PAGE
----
Work is now proceeding at an empirical level showing how moral sentiments emerge in games of strategy. But, at the general level, the most obvious empirical support for the suggestion that ethics (substantive ethics) is an adaptation is that it fits in with the general Darwinian picture. We do have biological inclinations to selfishness—we want food and mates for ourselves—and so, if cooperation is of value, we need adaptations to let us break through the selfishness. A moral sense is just what is needed. Substantive ethics is a kind of quick and dirty solution to the question of cooperation. It gets you to act quickly, even though (as with quick and dirty solutions) it might not always be the best answer.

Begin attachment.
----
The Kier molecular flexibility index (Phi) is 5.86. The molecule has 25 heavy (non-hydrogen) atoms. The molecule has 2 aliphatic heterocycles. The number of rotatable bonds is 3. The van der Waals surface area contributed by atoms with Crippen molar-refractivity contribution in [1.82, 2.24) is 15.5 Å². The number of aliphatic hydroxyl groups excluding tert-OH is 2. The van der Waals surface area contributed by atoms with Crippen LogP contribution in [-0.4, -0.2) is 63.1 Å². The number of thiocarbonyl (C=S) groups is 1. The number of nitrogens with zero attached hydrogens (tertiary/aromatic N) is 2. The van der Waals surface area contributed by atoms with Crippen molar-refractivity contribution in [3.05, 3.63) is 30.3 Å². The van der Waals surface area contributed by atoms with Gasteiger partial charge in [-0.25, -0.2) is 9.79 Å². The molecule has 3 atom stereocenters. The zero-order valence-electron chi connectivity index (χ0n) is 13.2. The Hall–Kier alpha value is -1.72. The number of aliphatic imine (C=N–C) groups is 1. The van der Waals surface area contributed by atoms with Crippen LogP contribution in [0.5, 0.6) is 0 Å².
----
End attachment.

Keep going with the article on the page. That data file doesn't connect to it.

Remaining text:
Thinking of evolutionary ethics at the metaethical level also, we find that there has been renewed thought. Because the search for foundations seems so misguided–committing what Moore called the "naturalistic fallacy," could it not be that the evolutionist is directed toward some noncognitivist "ethical skepticism," where there simply are no foundations at all? This is the approach taken by Wilson collaborating with the philosopher Michael Ruse. Following up on the thinking of the late John L. Mackie, they suggest that ethics might be simply a collective illusion of our genes, put in place by natural selection to make humans into good cooperators. To this they add that the reason ethics works is that our biology makes us "objectify" our moral sentiments; thus, we are psychologically convinced that morality, despite its lack of real foundation, is more than mere subjective sentiment.